To this Morgiel said nothing, but continued to glare straight ahead. But Calendal, who glanced nervously over at her friend, noticed that her eyes were bright with tears. She said nothing, but silently prayed that everything would be resolved before they reached Thranduil's Halls, for she wanted the arrival home to be one of joy for the whole company. "I know that the lady will not be angry too long; she is too much of an Elf, no matter what Gimli says," Calendal thought. "But I do not know about her brother. He is not like her, and yet, he is. Still, there is something amiss about him."
The eaves of Eryn Lasgalen now loomed closer to the company. At first, no one could see where the entrance to the Forest Path was, but soon Aragorn spotted it and they urged their horses on towards it. Within fifteen minutes they were deep within the forest and well on their way to Thranduil's Halls. There were only three more days until they would reach the Halls, and all agreed that no time would be wasted in reaching them.
The first night in the forest was spent in silence yet again. Now Gimli was becoming rather frustrated with the Elves, and this furthered the tension. Aragorn attempted to speak with Legolas and Morgiel, but Morgiel was to hard-headed to consider resolving the situation. She left her place by the small fire and sat next to her brother, who was sitting apart from the group. She spoke with him briefly, but no one could hear what they were saying. Legolas, who was more than ready to make up, watched them intently to attempt to make out what they were saying but could only tell that Morgiel was apparently now angry at Núranor as well. Legolas sighed and continued to sit by the fire alone, for the others had turned in for the night. He did not sleep at all that night, but contemplated what he could do to calm Morgiel and how he would handle seeing his father again.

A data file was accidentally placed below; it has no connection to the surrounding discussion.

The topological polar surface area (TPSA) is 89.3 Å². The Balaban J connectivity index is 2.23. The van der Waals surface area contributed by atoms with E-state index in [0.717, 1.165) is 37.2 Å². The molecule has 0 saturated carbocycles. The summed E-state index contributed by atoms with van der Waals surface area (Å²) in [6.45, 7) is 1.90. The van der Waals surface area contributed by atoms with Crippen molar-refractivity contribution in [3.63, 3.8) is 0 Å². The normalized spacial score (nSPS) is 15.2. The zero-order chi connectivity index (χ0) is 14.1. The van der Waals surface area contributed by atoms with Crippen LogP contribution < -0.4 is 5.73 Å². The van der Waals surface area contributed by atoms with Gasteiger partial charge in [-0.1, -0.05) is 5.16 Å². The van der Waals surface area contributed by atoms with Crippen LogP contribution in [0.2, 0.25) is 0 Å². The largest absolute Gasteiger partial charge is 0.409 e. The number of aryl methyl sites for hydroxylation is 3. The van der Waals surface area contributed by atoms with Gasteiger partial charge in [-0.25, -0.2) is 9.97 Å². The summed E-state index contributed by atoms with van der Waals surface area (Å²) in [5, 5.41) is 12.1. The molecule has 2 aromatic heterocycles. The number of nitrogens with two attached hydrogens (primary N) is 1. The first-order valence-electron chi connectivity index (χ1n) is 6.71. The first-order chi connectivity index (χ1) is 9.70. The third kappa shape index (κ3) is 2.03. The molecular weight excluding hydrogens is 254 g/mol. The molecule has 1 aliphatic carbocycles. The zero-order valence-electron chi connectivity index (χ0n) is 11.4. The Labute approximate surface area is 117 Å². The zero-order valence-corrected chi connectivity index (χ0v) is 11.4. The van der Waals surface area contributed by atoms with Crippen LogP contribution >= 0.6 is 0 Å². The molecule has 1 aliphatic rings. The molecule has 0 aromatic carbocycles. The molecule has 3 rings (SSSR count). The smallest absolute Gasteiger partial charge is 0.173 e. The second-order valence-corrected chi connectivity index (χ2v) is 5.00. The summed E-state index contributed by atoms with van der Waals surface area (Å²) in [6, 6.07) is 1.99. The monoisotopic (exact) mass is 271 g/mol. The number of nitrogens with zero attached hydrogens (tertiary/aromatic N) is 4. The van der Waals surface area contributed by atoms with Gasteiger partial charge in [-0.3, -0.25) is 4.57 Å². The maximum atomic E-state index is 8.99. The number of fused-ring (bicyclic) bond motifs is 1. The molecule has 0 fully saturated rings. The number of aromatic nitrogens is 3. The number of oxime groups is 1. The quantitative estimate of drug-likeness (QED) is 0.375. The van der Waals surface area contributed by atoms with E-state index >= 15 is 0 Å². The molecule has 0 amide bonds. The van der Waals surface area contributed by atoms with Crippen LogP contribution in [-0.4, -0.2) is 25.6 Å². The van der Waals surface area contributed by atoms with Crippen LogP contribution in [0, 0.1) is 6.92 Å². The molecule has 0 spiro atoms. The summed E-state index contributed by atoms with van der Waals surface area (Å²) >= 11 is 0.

The next morning, the travellers started on their journey again with haste, for now it seemed that a dark presence was creeping in among their company. Morgiel was now speaking with everyone but her love; though it tore her heart in two, and she would not admit it. Legolas and Aragorn were working out the arrangements for when they would reach Legolas' home. Legolas was not unsure of how he would greet his father, but he did not know how long Thranduil intended to stay before making the journey to the Grey Havens.
"Did he not say that he wanted to see you and Morgiel wed before he left?" Aragorn asked Legolas.
"Yes, but I am now not sure of when that will be. Morgiel is still silent toward me, as I am sure everyone can see. It is not like her to continue on in such a manner as this. We have had disagreements before, but with no such outcome. I do want her to be happy again, but I do not think I was in the wrong. I do care for her deeply, and she must know this."